The remodeling of City Hall had been completed by 4 March 1789 when the First US Senate convened in a second-floor chamber. City Hall was rechristened Federal Hall as the seat of US Government. John Adams took his oath of office on 21 April. George Washington was sworn in as the first President on the 30th. Gifford Dally was the assistant doorkeeper for the House during the 1st Congress and doorkeeper during the 2nd. A Stephen Gifford was doorkeeper for Federal Hall. [The doorkeeper controlled access to the Congressional chambers.]

The spring of 1789 must have been an adventure for Stephen and Catherine Simmons; likewise, their elder brothers and father must have felt their patriotic efforts worthwhile.

The 1790 census for the West Ward of New York City showed John Simmons with 1 free white male over 16, 2 free white males 16 or under and 3 free white females. [John, David, Stephen, Catherine, Sarah? & Catherine.]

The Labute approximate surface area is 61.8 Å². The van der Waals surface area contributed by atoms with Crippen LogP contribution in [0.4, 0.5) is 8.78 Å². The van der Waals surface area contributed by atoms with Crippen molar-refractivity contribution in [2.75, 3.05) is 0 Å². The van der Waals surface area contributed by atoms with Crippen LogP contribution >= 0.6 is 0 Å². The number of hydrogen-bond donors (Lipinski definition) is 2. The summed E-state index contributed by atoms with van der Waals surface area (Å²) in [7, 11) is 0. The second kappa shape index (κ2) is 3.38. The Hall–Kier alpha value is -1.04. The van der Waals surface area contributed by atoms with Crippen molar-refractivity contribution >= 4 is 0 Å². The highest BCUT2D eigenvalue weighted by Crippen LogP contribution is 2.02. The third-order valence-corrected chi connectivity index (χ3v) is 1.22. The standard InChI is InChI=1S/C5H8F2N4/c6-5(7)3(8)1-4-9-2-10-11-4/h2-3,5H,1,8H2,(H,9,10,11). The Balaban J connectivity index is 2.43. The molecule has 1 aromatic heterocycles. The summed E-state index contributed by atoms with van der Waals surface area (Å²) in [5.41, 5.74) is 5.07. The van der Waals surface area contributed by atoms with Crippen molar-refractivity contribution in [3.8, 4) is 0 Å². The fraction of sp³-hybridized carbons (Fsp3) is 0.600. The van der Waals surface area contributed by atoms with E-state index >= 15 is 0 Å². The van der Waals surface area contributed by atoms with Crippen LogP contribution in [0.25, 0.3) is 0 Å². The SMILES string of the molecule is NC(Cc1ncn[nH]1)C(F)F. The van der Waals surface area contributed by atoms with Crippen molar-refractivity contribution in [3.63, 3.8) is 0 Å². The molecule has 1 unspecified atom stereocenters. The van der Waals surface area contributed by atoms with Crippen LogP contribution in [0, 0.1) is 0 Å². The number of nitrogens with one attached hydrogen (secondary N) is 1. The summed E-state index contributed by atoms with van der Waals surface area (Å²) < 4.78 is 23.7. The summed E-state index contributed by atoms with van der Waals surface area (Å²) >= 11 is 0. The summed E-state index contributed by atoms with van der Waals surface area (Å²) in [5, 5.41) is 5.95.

John went into partnership with John Taylor, John I. Morgan and William Boyd in 1793 and invested in a state auction for 43000 acres of land on the west bank of the Unadilla River in Montgomery [Tioga?] Co., New York. Simmons' share was 4850 acres [19 lots] that cost £1200 Sterling. He sent John, Jr. to serve as sales agent for the lots. John, Jr. settled on lot #75. Stephen later moved to what became Chenango Co. and occupied lot #78.

Simmons wrote his will on 3 August 1794. Catherine, James and William were named executors. The will was proved after his death in 1795. The estate was settled in April 1820.